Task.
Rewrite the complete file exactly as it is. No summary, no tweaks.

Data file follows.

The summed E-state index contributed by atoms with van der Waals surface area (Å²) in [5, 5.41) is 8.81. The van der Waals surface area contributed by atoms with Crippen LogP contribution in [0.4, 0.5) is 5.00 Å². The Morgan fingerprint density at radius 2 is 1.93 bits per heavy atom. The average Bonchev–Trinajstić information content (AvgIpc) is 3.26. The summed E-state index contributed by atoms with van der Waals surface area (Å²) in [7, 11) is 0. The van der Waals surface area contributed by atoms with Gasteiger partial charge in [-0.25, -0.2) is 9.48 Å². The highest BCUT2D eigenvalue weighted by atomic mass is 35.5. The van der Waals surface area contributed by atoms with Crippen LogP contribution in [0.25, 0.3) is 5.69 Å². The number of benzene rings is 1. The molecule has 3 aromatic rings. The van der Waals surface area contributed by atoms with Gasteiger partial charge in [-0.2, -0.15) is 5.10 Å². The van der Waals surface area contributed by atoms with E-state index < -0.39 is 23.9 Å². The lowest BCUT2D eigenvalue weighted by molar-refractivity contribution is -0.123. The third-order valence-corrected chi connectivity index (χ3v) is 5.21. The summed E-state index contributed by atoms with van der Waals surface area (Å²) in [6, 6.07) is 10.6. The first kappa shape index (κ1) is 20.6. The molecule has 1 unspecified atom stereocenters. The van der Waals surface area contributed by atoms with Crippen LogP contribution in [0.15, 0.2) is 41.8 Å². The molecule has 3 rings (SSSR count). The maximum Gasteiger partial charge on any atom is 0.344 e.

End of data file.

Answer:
The summed E-state index contributed by atoms with van der Waals surface area (Å²) in [5, 5.41) is 8.81. The van der Waals surface area contributed by atoms with Crippen LogP contribution in [0.4, 0.5) is 5.00 Å². The Morgan fingerprint density at radius 2 is 1.93 bits per heavy atom. The average Bonchev–Trinajstić information content (AvgIpc) is 3.26. The summed E-state index contributed by atoms with van der Waals surface area (Å²) in [7, 11) is 0. The van der Waals surface area contributed by atoms with Gasteiger partial charge in [-0.25, -0.2) is 9.48 Å². The highest BCUT2D eigenvalue weighted by atomic mass is 35.5. The van der Waals surface area contributed by atoms with Crippen LogP contribution in [0.25, 0.3) is 5.69 Å². The number of benzene rings is 1. The molecule has 3 aromatic rings. The van der Waals surface area contributed by atoms with Gasteiger partial charge in [-0.2, -0.15) is 5.10 Å². The van der Waals surface area contributed by atoms with E-state index < -0.39 is 23.9 Å². The lowest BCUT2D eigenvalue weighted by molar-refractivity contribution is -0.123. The third-order valence-corrected chi connectivity index (χ3v) is 5.21. The summed E-state index contributed by atoms with van der Waals surface area (Å²) in [6, 6.07) is 10.6. The first kappa shape index (κ1) is 20.6. The molecule has 1 unspecified atom stereocenters. The van der Waals surface area contributed by atoms with Crippen LogP contribution in [0.15, 0.2) is 41.8 Å². The molecule has 3 rings (SSSR count). The maximum Gasteiger partial charge on any atom is 0.344 e.